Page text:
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Technology Self Sufficiency Déjà Vu?

New Zealand could be forgetting a hard-earned lesson about national self-sufficiency.

The uncanny parallel between our wartime experience of the difficulty in ensuring vital supplies reached us from thousands of miles away with the present major disruption to our global logistics caused by the Covid pandemic, should give pause for thought.

Our only oil refinery, producing 85 percent of the country's jet fuel and 67 percent of petrol and diesel, is to become an import terminal reliant on foreign suppliers. Our mandatory strategic fuel reserve of 90 days is reportedly only 20 days, with the balance held overseas.

Any national security risk analysis recognising global supply problems must better justify this significant threat to our continued social and economic wellbeing.

The loss of our only oil refinery means:

  • Dependence on availability from a variety of overseas suppliers. 
  • Exacerbates the ban on new oil and gas exploration. 
  • No capability to upgrade sub-standard imported product. 
  • Inability to extend fuel reserves beyond our International Energy Programme (IEP) commitment of 90 days.
  • The loss of 240 skilled staff and impacting many skilled contractors.

Memories are short: conflict in the Middle East saw oil prices soar and fuel supplies constrained for years. Damage to the pipeline supplying 90% of Auckland’s fuel and nearly 30 percent of New Zealand’s total fuel requirements, caused massive disruption throughout our transport system, crippling international flights and dramatically highlighting our vulnerability.

The transition of New Zealand’s transport sector from fossil fuels to efficient, cost-effective alternatives will realistically take years. Meanwhile, our fuel security is at risk, exacerbated by the uncertainty of future supply due to international

events beyond our control. Increasing local storage capacity is a longer-term challenge.

Local chemical production in ageing and uneconomic facilities giving way to importing finished product from modern Asian and Middle Eastern ‘Super plants’ makes good business sense. Conversely, importing finished products also means a loss of valuable expertise as the skilled industry veterans needed to attract and mentor the next generation of much-needed professionals are no longer available.

Covid constraints not only limit our ability to import the Chemical Engineers, Chemists and chemical industry experts we need. Those already here are finding it increasingly unattractive to remain, due in large part to constantly changing and frustrating border controls and immigration policies, coinciding with fewer job opportunities.

Australia is decommissioning two of four refineries, leaving two operating for up to six years while additional fuel storage is built. These two will receive government subsidies worth A$2bn to upgrade in order to meet cleaner fuel standards and preserve thousands of jobs.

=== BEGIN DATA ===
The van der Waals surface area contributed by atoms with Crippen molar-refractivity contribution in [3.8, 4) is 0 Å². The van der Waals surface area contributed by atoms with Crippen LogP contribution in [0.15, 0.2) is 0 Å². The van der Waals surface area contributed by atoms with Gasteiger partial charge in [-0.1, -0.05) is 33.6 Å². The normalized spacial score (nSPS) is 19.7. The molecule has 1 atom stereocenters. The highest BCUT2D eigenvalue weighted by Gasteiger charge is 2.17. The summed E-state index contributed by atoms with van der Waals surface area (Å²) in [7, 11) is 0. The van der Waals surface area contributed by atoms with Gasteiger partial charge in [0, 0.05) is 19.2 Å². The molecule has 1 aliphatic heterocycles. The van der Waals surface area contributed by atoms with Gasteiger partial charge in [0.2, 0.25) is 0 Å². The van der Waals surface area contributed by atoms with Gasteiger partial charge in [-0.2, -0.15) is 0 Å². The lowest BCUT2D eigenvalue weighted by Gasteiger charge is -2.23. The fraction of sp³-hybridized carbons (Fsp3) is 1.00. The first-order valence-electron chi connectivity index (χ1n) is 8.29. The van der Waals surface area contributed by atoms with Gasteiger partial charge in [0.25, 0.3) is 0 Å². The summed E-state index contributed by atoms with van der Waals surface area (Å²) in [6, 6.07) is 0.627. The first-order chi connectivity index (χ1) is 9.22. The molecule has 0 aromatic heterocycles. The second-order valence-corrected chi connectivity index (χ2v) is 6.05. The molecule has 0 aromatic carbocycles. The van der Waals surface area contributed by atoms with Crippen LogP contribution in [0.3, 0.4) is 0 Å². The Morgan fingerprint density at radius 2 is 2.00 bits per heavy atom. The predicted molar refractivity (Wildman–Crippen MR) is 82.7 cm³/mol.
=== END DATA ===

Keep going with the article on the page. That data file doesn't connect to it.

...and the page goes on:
To navigate the present, we must heed the lessons of history

While it may not be purely economic to continue upgrading our only refinery to compete with foreign refineries, a strategy based on a small reserve, coupled with the inability to manufacture vital transport fuels, with New Zealand at (‘best case’) the end of an 8-10 day delivery schedule (without the complications of Covid), with priority going to higher-paying customers and shipping possibly denied access to vital waterways, seems a highrisk gamble. A ‘worst case scenario’ of fuel rationing would rebound throughout the economy.

The plan for the refinery closure assumes not more than a possible three-day delay in delivery.

Our logistics sector, struggling with pandemic disruptions, reduced ship visits, overwhelmed local storage capability and disrupted shipping due to weather, accidents, terrorism and hijacking, may not find such optimism reassuring.

A side effect is the loss of ex-refinery Sulphur, increasing pressure on fertiliser manufacturers targeted by NGOs campaigning against Phosphate imports from the Western Sahara.

Should the global supply scenario worsen, New Zealand’s economy would be hard hit.

The chemical industry is inextricably entwined in every aspect of our national security and wellbeing, from providing the products we all need to sustain our quality of life, to contributing our scientific expertise overcoming challenges as diverse as pandemics, achieving climate change aspirations and even going ‘where no man has gone before’. Closure and downsizing of major New Zealand industry accelerates the loss of scientific capability.

National self-sufficiency seems restricted to simply modelling social and economic ’what if’ scenarios which are neither guaranteed nor consistently accurate. The evolving Covid virus being one such unpredictable variable, affecting national security.

Given these increasingly turbulent and unpredictable times, food and energy security (including fuel) must be key considerations in safeguarding our society.

Perhaps we would be better served to increase the resources required to enhance our education, healthcare and scientific capability, improving our national resilience, including food and fuel security, reinforcing our combined social and economic wellbeing.

The evolution of our crude oil refinery into a terminal is a well-argued business decision. The continuing loss of key strategic industrial resources, involving irreplaceable expertise, increasing our vulnerability to accessing vital commodities, jeopardising our well-founded national self-sufficiency, surely deserves a more comprehensive risk assessment.

Barry Dyer is chief executive of Responsible Care NZ. The views expressed here may not necessarily be the views of Responsible Care NZ.

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